The question might be mixing apples and oranges.
Worldbuilding is locations, cultures, history, politics...
The elements you need the reader to "buy" is not the general scenery, costumes, and language details of every exotic location – that's just worldbuilding. This is what Sanderson describes as an iceberg that is partly visible but mostly inferred.
"All the monks in this town wear blue stockings."
who grows the largest cabbage becomes king for a year."
mountain people speak a different dialect than the river people."
Some of these are deliberately quirky or exotic. Maybe they will be worked into the plot for wonder or conflict, but for the most part this type of worldbuilding is about setting which is largely going to be dictated by the genre.
The caution against over-worldbuilding with this sort of background detail is that it can't possibly all be important to the plot, or work as a conflict to the characters. Worldbuilding disease is when these descriptions become infodumps because there is no subtle way to integrate all these details. At some point the scenery and culture is competing against the story and characters for "screen time" (or reader attention).
Stories which support extensive genre worldbuilding, often use simplified characters: hero archetypes, villains with uncomplicated motives, stock enemies and townsfolk, and familiar story structure like the Hero's Journey.
The "buy" is something so major it should be world-breaking.
Sanderson does not describe this very well, but he warns against "something ridiculous appearing on page 400". His examples in the video (around 26:00) is that Jedi is a funny word or the killer's mask is made of plastic – these are not buys (imho), but he emphasizes the problem is that the buy is so major that it will knock the reader out of their suspension of disbelief if it hasn't been supported by the narrative.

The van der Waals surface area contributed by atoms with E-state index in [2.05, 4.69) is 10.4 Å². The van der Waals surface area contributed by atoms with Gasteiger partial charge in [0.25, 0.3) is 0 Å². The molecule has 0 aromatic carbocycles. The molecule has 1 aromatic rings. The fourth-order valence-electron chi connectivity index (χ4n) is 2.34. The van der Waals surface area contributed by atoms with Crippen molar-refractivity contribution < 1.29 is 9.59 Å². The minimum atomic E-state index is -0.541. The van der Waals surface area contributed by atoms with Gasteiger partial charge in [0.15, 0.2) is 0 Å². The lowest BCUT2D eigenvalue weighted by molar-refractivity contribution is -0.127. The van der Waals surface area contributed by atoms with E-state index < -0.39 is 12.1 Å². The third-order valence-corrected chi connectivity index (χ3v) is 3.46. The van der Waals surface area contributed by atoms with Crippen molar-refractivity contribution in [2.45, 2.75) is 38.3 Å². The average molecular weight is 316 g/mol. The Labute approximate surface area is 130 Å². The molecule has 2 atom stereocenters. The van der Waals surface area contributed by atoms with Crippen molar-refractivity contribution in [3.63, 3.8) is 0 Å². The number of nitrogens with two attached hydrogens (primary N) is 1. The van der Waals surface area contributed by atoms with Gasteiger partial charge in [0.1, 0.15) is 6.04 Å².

Writing Excuses discuss the 'buy" with more depth, so rather than say it is a "rule to be broken" it would be better to listen to the topic podcast How Weird is too Weird. They begin similar to Sanderson, saying if a buy is introduced too late in the story it can be rejected by the reader. The example is a story where dragons are the buy, and suddenly a sword you've had all along is magical – this feels a lot like deus ex machina, it's world-breaking without a story that builds to it.
Later they describe the buy in terms of supporting too many world-breaking elements:
"Women have bugs for heads" AND "gravity doesn't work the way you
think it does".
"A POV warrior in a sci-fi battle turns out to be a giant 6-legged ferret, which isn't mentioned until much later in the novel."
They also suggest that the number of buys the reader will accept depends on the length of the story (1 buy for TV episodes and short stories, maybe more in longer stories), and genre – including a "new weird" genre.
Again the emphasis is that the reader will accept 1 big buy as the premise, but too many become arbitrary and the reader has no terra firma on which to stand. The problem is not too many competing elements or overloading the reader with details, but knocking them out of the story by abusing their suspension of disbelief.
Worldbuild-y details are fine (in moderation), but the reader will only accept a limited number of major world-breaking concepts in your premise.